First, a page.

Navigating the 19th Century Charted Course–Victorian Style

Free People of Color in Georgia

Figure 1.
Free People of Color in Georgia
Cultivating Race by W. Jennison

Another approach in identifying a Georgia Heroine is to search where “free people of color” lived in Georgia (CSA) during the 19th Century.  After reading several primary sources, a book titled “Cultivating Race: The Expansion of Slavery in Georgia, 1750-1860” by Watson Jennison shed the most light about “free people of color” in Georgia.  See Figure 1.

  • In 1860, there were 3,500 free people of color in Georgia (CSA).

  • Most of the free people of color lived along the Atlantic coast and the Savannah River.

  • There were 386 in Augusta, Georgia’s free black population and 705 in Savannah, Georgia’s free black population.

  • The free people of color population in Columbus, Georgia reached 141 which was far more than the average of 24 free blacks in  each city of Macon and Atlanta.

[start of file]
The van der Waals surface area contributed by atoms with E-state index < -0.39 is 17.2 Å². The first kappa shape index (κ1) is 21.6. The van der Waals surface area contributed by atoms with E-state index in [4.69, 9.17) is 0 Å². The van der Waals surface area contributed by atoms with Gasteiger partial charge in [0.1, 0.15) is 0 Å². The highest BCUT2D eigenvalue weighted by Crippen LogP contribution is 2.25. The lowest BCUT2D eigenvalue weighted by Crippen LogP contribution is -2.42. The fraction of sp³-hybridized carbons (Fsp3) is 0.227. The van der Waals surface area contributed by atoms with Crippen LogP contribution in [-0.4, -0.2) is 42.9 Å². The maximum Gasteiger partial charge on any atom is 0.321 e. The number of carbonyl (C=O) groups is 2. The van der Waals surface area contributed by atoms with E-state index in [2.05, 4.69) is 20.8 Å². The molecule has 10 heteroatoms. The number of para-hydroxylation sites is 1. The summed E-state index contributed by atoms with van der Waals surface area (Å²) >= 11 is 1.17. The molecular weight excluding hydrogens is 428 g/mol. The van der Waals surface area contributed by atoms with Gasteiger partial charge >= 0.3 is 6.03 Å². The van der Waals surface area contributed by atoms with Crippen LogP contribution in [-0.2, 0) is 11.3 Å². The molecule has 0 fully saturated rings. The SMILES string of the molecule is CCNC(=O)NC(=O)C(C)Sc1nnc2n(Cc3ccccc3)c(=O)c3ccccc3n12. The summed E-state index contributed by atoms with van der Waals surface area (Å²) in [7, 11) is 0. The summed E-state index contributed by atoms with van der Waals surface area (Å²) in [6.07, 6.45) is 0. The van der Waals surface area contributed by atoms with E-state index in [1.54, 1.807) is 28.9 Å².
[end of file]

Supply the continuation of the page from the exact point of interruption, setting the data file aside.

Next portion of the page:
Ironically, three of the women that I have featured on this BLOG lived in or near these surrounding areas:  Amanda Dickson (Augusta, GA), Frances King (near Columbus, Georgia), and Mathilda Beasley (Savannah, Georgia).  Because the majority of people know the history of slavery in Georgia, I have decided to concentrate my Civil War Living History on the less known 1860’s Free People of Color in Georgia (CSA).

Which Georgia Heroine I select to portray will be revealed soon…

Highlighting the good in humanity,
Ann DeWitt

Reference:
Jennison, Watson W. Cultivating Race: The Expansion of Slavery in Georgia, 1750-1860.  Kentucky: The University press of Kentucky, 2012. Print.

Advertisements